The Royal Society Report ‘Resilience to Extreme Weather’ was launched today – you can access the report and summaries and some interactive maps from the Royal Society website here
I’ve been working on the report for past year alongside distinguished international scientists chaired by the highly esteemed Professor Georgina Mace FRS.
Key findings of the report are:
We are not resilient to current extreme events, but the impacts are likely to get more severe over time, due to the synergistic effects of climate change and population changes. This means that more people will be exposed to greater risk s – because of more extreme weather and because more people will live in riskier places across the globe, such as coastal cities. In addition, aging populations tend to be more vulnerable to extremes, such as heat waves.
We evaluated different options for addressing these challenges, and strategies in which governments could work together with communities, civil society groups and the private sector. Although conventional engineering approaches – sea wall and dams, are effective, they are costly and may not be best option to deal with changes in future. We need to develop a portfolio of options to address a range of hazards, and include investment in social resilience, and in ecosystem based approaches.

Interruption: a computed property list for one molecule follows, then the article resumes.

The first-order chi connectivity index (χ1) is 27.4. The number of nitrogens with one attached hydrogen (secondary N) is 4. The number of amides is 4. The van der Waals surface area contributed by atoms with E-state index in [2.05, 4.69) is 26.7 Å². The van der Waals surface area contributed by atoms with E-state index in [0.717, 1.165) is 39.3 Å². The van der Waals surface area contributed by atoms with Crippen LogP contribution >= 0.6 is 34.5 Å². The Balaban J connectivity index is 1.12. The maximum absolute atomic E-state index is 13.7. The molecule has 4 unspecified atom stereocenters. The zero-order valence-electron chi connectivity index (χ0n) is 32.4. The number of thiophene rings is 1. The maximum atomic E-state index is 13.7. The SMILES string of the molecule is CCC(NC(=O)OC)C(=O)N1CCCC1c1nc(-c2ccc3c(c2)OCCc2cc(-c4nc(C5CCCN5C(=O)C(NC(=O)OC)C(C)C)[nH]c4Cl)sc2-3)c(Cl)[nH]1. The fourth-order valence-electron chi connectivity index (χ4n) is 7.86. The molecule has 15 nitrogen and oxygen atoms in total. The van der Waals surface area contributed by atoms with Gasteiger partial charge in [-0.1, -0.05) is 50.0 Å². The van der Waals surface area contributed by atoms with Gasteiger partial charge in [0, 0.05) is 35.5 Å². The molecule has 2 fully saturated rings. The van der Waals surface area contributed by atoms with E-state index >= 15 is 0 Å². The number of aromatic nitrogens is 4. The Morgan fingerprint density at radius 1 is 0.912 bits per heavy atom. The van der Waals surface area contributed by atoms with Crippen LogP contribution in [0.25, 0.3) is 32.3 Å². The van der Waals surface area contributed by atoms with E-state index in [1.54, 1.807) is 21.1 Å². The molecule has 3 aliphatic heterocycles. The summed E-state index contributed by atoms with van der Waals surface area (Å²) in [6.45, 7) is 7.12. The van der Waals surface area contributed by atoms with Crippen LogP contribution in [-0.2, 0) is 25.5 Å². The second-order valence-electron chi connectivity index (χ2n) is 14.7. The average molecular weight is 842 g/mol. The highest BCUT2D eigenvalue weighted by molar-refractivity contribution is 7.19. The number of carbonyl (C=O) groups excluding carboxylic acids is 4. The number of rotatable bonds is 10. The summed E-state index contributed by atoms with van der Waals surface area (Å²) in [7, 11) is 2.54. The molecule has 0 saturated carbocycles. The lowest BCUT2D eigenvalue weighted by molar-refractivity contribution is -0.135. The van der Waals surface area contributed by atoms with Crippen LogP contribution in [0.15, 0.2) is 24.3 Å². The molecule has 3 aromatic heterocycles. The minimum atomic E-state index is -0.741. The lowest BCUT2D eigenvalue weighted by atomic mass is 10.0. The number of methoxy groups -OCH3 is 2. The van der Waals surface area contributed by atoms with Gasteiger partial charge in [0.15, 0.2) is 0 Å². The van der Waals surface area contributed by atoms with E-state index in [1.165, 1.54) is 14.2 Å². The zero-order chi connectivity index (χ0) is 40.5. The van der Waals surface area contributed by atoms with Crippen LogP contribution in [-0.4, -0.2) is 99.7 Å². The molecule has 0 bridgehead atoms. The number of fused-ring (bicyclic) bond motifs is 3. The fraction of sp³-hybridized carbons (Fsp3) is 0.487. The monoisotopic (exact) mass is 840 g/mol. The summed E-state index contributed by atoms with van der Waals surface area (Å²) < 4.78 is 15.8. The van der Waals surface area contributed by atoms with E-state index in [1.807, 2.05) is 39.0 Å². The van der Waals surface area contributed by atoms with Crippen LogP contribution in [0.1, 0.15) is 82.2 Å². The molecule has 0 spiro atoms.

A more adaptive approach – where effectiveness is monitored and updated as new knowledge becomes available – is vital. We also suggest ways in which the financial system can address possible risks, including companies making these risks much more explicit in their reporting procedures, so that they are accounted for in investments and planning.
Even if emissions of GHGs are reduced, societies will still need to adapt to climate change. The report underscores the urgent need to build resilience through both adaptation and mitigation.